From: Dan Nowlan <dnowlan**At_Symbol_Here**BERRYMANPRODUCTS.COM>
Subject: Re: [DCHAS-L] Evolution of chemical law and toxicology...
Date: Tue, 21 May 2019 20:36:25 +0000
Reply-To: ACS Division of Chemical Health and Safety <DCHAS-L**At_Symbol_Here**PRINCETON.EDU>
Message-ID: 96B01B2E9C84674ABE1BA48CDA33910303E7A7AAA9**At_Symbol_Here**BPMAIL.bpi.local

Ugh, I'm so bad at RCRA. IDK if it's truly that confusing or if I just try to get too "cute" drilling deep down into the classifications and confuse myself. If I have an immersion cleaner with methanol and/xylene that is spent (or, sometimes, maybe it's unspent), I struggle on how to classify. Is there easy-to-understand-guidance out there?
Sent via the Samsung Galaxy S7, an AT&T 4G LTE smartphone

-------- Original message --------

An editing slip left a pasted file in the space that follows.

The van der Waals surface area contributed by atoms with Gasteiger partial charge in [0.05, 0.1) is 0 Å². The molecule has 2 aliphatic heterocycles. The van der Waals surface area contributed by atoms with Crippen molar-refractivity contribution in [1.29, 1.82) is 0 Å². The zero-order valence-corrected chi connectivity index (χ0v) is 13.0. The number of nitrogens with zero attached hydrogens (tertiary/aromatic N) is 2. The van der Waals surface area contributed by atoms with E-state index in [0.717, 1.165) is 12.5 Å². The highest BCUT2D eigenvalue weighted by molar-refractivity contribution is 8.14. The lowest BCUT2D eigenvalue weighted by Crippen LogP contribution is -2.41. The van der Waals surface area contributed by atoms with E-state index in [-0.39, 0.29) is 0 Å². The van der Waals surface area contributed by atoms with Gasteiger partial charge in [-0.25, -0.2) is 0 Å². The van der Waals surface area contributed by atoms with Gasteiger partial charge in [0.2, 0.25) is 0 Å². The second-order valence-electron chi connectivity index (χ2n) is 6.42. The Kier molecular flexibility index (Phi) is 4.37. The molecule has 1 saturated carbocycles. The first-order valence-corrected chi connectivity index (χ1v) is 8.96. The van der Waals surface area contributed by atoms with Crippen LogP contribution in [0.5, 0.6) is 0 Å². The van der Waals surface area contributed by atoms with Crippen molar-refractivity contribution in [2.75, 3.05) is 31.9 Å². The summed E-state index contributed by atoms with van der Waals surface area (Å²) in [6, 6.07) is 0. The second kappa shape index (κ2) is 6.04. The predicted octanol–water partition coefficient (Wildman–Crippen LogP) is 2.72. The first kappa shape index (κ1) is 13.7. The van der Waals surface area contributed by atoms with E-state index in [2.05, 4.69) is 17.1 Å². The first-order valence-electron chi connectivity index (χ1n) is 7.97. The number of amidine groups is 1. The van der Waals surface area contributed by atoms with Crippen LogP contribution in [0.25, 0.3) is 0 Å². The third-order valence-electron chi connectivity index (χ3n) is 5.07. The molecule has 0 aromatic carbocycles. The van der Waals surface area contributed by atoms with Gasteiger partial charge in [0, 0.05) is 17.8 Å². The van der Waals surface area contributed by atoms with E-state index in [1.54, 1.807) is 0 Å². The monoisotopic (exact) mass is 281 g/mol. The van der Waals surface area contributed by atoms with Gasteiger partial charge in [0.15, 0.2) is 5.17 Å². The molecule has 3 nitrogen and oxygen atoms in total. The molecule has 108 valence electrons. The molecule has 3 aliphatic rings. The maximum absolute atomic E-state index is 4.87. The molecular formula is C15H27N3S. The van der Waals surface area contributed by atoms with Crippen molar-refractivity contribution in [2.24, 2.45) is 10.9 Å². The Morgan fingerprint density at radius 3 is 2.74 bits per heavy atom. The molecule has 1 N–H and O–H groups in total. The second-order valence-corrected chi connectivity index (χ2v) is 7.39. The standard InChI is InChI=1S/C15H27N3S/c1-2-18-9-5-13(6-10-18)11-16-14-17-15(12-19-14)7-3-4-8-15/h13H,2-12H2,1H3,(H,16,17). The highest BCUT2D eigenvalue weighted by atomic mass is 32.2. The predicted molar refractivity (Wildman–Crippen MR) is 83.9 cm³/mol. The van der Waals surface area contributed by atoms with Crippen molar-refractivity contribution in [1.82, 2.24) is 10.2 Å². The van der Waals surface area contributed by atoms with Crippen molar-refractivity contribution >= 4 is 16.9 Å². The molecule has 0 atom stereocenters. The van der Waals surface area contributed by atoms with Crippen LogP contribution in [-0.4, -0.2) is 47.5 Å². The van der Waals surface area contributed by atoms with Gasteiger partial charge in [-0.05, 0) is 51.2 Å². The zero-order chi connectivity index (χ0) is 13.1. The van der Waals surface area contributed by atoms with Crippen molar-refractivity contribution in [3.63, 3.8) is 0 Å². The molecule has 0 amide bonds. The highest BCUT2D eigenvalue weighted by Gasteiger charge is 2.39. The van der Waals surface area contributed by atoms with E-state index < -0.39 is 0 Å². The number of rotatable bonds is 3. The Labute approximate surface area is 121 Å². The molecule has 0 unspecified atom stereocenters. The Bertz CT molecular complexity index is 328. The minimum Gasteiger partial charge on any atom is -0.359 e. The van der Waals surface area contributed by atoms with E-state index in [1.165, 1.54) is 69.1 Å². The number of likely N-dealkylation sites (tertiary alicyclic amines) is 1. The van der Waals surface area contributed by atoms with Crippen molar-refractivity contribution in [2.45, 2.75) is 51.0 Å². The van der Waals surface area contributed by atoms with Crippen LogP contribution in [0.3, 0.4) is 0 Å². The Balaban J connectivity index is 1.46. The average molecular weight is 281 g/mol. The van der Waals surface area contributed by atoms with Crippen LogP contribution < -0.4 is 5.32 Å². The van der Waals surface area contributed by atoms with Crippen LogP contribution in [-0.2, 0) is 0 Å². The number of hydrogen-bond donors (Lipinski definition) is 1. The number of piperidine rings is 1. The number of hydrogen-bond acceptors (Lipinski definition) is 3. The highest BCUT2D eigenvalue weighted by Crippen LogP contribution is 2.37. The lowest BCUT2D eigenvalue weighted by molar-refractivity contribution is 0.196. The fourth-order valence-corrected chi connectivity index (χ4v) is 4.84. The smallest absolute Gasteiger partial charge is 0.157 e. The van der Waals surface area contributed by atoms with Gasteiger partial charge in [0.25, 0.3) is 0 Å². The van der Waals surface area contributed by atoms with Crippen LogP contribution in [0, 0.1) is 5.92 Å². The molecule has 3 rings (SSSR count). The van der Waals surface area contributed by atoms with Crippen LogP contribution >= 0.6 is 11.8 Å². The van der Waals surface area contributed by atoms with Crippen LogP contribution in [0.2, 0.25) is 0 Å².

From: "Stuart, Ralph" <Ralph.Stuart**At_Symbol_Here**KEENE.EDU>
Date: 5/21/19 4:18 PM (GMT-05:00)
Subject: Re: [DCHAS-L] Evolution of chemical law and toxicology...

> Perhaps closer to what you are looking for can be found in the history of "hazardous waste."  As proposed in 1978, there were nine characteristics.  Just in time for the 1980 presidential season, the 'final' regulations with only four characteristic wastes -- D001, D002, D003, D004--D043.

This is a fascinating example, since it was designed to be as objective and technical as possible while balancing hazard information with available control technology at the time. However, neither the hazard information or the control technologies have remained the same over the last 40 years (EPA can't even agree with OSHA about what flammable means) and the RCRA system has a hard time keeping up with both types of changes, leading to some counter-intuitive interpretations. At the same time, RCRA has done a good job of establishing and supporting the development of a hazardous waste system in the US and the environment in general is much better off for it.

If you had time on your hands and wanted to focus on the evolution of RCRA over time, that would be a rich source of information on the nature and history of chemical regulation.

- Ralph

Ralph Stuart, CIH, CCHO
Environmental Safety Manager
Keene State College
603 358-2859


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